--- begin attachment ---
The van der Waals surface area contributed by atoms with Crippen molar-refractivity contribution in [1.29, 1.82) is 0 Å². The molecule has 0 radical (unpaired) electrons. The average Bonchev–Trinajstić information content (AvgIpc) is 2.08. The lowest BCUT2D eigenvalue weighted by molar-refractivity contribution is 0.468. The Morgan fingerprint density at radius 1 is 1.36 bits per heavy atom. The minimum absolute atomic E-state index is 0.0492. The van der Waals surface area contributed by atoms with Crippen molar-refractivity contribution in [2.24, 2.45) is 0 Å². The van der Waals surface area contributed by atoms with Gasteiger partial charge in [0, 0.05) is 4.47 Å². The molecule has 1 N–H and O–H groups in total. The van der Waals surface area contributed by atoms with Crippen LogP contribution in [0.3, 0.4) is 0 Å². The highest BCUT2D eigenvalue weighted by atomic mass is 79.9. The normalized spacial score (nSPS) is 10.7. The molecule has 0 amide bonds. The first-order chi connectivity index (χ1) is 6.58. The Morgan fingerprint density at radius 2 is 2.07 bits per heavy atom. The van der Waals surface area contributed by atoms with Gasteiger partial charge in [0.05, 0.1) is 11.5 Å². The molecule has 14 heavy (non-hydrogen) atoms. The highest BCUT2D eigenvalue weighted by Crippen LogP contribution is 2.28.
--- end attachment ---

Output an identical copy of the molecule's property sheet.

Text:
The van der Waals surface area contributed by atoms with Crippen molar-refractivity contribution in [1.29, 1.82) is 0 Å². The molecule has 0 radical (unpaired) electrons. The average Bonchev–Trinajstić information content (AvgIpc) is 2.08. The lowest BCUT2D eigenvalue weighted by molar-refractivity contribution is 0.468. The Morgan fingerprint density at radius 1 is 1.36 bits per heavy atom. The minimum absolute atomic E-state index is 0.0492. The van der Waals surface area contributed by atoms with Crippen molar-refractivity contribution in [2.24, 2.45) is 0 Å². The van der Waals surface area contributed by atoms with Gasteiger partial charge in [0, 0.05) is 4.47 Å². The molecule has 1 N–H and O–H groups in total. The van der Waals surface area contributed by atoms with Crippen LogP contribution in [0.3, 0.4) is 0 Å². The highest BCUT2D eigenvalue weighted by atomic mass is 79.9. The normalized spacial score (nSPS) is 10.7. The molecule has 0 amide bonds. The first-order chi connectivity index (χ1) is 6.58. The Morgan fingerprint density at radius 2 is 2.07 bits per heavy atom. The van der Waals surface area contributed by atoms with Gasteiger partial charge in [0.05, 0.1) is 11.5 Å². The molecule has 14 heavy (non-hydrogen) atoms. The highest BCUT2D eigenvalue weighted by Crippen LogP contribution is 2.28.